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Editorial by Tom Demerly.

Tom Demerly riding indoor trainer.
I was crossing the street in front of our store a couple days ago in my car. I was on the way to work on a cold, damp and gray 28-degree day. A generally pretty dreary type Michigan winter day. It’s tough to get motivated on a day like that. The sun comes so late and seems to leave so early, apparently it doesn’t even care for the weather this time of year around here.

Crossing the intersection I glanced to the side and noticed Greg Isenhour, an employee of ours, getting off a bus.

“A bus?” I thought. “Hmmm. What’s up with that?”

Greg works full time at J.C. Penney running the men’s department and part time here at Bikesport, Inc. Right now he is one of those “developing talents” in the bike store and he sucks in information like a pearl diver inhaling after a dive. I swear the guy has every page of Lance Armstrong’s new book memorized, the previous one too. Greg wasn’t working today so it was odd to see him in the store, especially if he had to ride the bus to get here.

Then I remembered: The day before Greg had made a commitment to do a long ride on the Computrainer with me. I am training for the upcoming Ironman New Zealand and doing my best to build up saddle time. Even on the Computrainer a four-hour ride feels like about sixteen hours, so it is invaluable to have another guy on the Computrainer next to you to draft off of. For those of you unfamiliar with a Computrainer, it’s a computerized stationary trainer thingy you put your bike in and ride. A load generator simulates riding on the road, including drafting and hills. It’s pretty cool.

I park my car after my eight block commute and see Greg walking in the store. I tell myself I have to drive to work, all eight blocks from home, because I have errands to run. Sometimes it’s even true. Most times its just laziness.

“Greg, what’s with the bus?” He tossed is backpack with his riding clothes on the floor in the office to prepare for our ride.

“Oh, I said I’d ride with you today. I’m here to ride.”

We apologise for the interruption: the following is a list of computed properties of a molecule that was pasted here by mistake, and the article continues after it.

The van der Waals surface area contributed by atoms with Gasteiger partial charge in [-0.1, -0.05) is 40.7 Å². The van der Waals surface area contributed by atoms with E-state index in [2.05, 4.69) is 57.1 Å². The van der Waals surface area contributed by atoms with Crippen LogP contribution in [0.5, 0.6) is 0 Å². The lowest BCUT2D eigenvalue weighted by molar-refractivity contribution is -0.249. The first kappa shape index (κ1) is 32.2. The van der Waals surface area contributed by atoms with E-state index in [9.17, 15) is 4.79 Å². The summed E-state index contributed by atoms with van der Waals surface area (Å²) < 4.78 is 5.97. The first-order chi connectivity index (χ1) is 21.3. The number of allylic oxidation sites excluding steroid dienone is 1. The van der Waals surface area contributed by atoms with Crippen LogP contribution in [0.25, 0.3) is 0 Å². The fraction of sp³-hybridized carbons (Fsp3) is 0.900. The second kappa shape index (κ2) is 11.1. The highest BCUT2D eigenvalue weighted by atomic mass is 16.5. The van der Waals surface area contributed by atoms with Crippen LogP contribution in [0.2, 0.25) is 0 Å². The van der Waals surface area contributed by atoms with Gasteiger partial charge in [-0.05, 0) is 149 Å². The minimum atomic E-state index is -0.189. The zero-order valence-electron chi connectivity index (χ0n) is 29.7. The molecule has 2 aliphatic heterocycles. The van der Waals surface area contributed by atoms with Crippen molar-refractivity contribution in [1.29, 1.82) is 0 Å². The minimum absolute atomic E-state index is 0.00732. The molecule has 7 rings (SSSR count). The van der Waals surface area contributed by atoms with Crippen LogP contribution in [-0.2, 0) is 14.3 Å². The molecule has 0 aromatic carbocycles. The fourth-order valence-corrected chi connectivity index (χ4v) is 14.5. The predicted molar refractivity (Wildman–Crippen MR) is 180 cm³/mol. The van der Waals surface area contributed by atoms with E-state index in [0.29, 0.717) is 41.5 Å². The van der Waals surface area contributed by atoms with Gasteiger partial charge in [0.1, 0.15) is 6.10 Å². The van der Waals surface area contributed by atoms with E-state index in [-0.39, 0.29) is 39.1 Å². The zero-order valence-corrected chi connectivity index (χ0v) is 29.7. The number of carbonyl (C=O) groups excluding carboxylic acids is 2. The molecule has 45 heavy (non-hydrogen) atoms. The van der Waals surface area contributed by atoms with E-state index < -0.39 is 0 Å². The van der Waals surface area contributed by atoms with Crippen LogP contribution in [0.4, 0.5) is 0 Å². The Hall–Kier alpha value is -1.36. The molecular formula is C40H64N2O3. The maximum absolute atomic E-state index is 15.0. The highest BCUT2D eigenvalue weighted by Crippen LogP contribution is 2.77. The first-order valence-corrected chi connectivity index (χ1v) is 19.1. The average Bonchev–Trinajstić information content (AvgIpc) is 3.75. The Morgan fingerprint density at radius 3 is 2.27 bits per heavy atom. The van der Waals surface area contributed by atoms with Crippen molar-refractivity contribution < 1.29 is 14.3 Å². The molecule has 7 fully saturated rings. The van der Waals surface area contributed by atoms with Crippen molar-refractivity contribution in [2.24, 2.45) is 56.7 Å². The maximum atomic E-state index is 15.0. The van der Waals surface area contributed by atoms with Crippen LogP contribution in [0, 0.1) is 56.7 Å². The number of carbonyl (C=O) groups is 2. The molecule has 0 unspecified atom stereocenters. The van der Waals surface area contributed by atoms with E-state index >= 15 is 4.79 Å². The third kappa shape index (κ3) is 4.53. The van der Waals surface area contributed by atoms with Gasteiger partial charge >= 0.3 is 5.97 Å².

Now I don’t know how this strikes you, but I was impressed. Pretty damn impressed. How many 20-year-old guys would spend their day off on a bus going up to the place they work, outside of working a 60+-hour workweek, to train indoors for four hours on their bike?

A few days ago I would have answered “None”. Today I know one.

I told Greg how impressed I was that he was determined enough to get on the bus and come up to the store to ride the Computrainer. Most people, especially this time of year, can find a million excuses to not train. I know I can. But Greg apparently found more reasons to train, despite the hassle of arranging his schedule around the bus schedule, waiting outside in the damp cold, spending four hours on an indoor trainer bored out of his wits and then riding back home on the bus without a shower first.

As luck would have it the store was swamped and I was so busy I had to delay our ride until it became a greatly abbreviated version of four hours. We managed a pretty good hour; Greg did another hour on his own. But before he got on the bike he helped out around the store.

Later on that day I was soaking in the hot tub at the pool thinking about what Greg did.

The guy rode the bus up to the store to ride the trainer for four hours.

Would I have done that? Man, I’d like to answer yes…. I hope I would. But I don’t know.

But he did.